What is a 'Markdown'
The difference between the highest current bid price among dealers in the market for a security and the lower price that a dealer charges a customer. Dealers will sometimes offer lower prices in order to stimulate trading; the idea is to make the money back in extra commissions.
BREAKING DOWN 'Markdown'
In the market for a security, bid prices are the prices that would-be buyers are offering, while ask prices are the prices that would-be sellers are offering. The difference between the highest bid price and the lowest ask price is called the bid-ask spread. The inside market, or the trading in a particular security that occurs between market makers (dealers that meet certain criteria), is usually characterized by lower prices and smaller spreads than the market for retail investors.
The difference, or spread, between the price that a dealer charges a retail customer for a security and the price on the inside market is known as a markdown, if the spread is negative, or a markup, if it is positive. Markups are more common: since market makers buy securities in bulk, and since inside markets are more liquid, they can usually obtain more favorable prices than retail customers.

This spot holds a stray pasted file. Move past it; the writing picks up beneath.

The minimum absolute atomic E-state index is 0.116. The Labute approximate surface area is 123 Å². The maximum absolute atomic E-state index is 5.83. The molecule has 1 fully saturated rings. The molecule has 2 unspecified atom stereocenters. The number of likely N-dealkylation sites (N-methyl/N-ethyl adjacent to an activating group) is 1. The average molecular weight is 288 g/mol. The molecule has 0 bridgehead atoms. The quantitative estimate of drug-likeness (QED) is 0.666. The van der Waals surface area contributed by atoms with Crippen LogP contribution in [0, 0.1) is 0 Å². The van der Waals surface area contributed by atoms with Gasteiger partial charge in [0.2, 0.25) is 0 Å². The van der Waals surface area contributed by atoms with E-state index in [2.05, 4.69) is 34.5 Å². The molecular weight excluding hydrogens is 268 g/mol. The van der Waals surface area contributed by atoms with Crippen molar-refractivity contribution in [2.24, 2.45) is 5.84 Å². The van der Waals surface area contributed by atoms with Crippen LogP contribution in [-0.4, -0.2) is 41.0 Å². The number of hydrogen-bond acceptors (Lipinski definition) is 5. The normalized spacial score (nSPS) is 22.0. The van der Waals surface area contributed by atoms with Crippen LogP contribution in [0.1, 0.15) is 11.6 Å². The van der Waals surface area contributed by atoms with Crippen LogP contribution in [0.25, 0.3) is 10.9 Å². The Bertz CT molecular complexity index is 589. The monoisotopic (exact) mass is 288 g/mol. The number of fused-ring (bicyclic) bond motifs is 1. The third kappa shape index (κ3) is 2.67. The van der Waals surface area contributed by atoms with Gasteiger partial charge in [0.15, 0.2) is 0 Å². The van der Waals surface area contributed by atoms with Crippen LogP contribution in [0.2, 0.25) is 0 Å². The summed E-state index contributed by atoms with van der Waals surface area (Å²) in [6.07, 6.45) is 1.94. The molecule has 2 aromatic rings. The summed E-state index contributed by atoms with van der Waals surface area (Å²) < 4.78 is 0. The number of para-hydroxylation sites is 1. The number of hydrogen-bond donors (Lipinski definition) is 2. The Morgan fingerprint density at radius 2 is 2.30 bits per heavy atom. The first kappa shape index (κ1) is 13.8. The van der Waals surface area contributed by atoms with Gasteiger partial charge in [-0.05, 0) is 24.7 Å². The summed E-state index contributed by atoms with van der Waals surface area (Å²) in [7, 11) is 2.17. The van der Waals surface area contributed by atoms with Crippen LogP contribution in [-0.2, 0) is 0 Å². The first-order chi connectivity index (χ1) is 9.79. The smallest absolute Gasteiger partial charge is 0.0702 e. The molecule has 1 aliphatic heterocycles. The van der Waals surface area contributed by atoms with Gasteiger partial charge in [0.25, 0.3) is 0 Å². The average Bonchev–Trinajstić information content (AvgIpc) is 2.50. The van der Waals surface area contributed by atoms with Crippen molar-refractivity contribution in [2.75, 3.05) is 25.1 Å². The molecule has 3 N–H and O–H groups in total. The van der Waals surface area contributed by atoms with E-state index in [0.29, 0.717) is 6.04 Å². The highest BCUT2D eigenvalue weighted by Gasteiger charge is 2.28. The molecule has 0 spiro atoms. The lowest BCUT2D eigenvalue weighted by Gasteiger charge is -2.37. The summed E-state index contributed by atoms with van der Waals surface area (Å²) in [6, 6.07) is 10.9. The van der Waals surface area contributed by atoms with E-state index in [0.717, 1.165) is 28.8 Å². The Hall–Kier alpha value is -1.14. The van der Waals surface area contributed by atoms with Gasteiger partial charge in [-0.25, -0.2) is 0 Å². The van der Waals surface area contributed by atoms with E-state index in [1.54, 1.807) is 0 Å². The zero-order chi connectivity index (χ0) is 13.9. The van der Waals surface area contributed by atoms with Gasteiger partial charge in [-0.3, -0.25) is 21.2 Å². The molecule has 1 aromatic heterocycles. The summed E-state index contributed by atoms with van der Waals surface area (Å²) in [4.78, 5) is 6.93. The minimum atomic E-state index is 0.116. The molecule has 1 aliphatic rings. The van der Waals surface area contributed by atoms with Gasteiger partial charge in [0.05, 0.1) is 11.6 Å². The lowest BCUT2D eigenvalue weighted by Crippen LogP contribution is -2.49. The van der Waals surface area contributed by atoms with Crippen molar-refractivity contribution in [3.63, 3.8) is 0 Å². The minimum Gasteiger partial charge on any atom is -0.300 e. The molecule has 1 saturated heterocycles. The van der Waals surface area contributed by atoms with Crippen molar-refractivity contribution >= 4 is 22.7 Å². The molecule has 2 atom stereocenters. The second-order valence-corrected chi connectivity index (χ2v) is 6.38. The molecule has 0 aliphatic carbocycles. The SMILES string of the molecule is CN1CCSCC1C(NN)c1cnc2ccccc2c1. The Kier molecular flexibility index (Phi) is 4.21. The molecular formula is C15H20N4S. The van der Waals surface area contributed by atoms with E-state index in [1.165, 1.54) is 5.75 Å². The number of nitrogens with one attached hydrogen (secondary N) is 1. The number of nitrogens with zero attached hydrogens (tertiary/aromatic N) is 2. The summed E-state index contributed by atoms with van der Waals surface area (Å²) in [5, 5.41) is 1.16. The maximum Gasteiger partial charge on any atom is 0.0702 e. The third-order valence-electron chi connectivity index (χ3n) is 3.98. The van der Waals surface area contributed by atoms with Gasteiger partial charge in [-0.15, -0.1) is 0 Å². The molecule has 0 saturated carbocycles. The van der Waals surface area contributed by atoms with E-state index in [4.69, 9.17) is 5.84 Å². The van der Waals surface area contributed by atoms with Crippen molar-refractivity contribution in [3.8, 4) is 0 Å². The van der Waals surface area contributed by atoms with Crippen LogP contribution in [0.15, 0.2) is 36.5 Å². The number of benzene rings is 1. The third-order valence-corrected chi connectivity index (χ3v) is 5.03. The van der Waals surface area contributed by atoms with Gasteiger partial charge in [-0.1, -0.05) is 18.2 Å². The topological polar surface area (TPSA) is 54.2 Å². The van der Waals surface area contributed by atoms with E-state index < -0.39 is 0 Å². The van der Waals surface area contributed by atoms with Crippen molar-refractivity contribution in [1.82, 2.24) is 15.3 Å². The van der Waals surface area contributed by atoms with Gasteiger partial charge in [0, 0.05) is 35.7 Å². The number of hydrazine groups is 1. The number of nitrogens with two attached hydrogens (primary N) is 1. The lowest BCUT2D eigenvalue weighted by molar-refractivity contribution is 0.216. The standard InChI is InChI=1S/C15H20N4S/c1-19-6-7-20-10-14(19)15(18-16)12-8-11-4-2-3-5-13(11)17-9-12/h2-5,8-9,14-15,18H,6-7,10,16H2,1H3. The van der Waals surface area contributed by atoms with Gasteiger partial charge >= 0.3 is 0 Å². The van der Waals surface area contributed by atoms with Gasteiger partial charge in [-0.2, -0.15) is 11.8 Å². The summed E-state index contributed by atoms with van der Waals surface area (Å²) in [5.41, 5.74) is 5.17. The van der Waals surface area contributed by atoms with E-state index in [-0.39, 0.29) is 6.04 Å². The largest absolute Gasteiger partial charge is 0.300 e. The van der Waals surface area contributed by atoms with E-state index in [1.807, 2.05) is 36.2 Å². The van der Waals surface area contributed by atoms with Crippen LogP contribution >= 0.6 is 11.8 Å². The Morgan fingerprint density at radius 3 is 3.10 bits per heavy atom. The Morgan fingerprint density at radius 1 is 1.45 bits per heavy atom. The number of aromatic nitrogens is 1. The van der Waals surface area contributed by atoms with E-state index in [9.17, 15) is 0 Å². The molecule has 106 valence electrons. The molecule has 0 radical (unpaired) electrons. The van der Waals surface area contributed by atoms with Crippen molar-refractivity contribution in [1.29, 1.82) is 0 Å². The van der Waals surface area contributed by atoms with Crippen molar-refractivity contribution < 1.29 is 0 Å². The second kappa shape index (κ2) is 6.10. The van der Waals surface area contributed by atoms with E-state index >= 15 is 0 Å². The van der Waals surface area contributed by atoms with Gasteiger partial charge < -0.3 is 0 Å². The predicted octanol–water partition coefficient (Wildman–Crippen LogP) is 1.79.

This is not always the case, however. A municipal bond issue might not have as much demand as a dealer thought it would, for example, so they might be forced to mark down the price in order to clear their inventory. Or they might believe that by marking a security's price down, they can generate enough trading activity to make up their loss through commissions.
Disclosure Not Required
It is important to note that markups and markdowns in principal transactions do not need to be disclosed, so an investor can easily be unaware of the price difference. A principal transaction occurs when a dealer sells a security out of its own account and at its own risk. An agency transaction occurs when a broker facilitates a transaction between a customer and another entity. In the U.S., many companies combine the roles of broke and dealer, so they are referred to as broker-dealers.
When you purchase a security from a broker-dealer, the transaction might be either a principal transaction – possibly including a markup or markdown – or an agency transaction, in which the broker-dealer only benefits by charging a commission. Broker-dealers are required to disclose how a trade is completed in the trade confirmation, along with any commissions; they are not, however, required to disclose markups or markdowns, except under certain circumstances.
Regulators generally consider markups and markdowns of over 5% to be excessive, but this is a guideline, rather than a rule. Markdowns of 5-10% can be justified in light of prevailing market conditions, the type of security, the dealer's broader pattern of markups and markdowns and the price of the security. Undisclosed spreads of over 10% are considered fraudulent.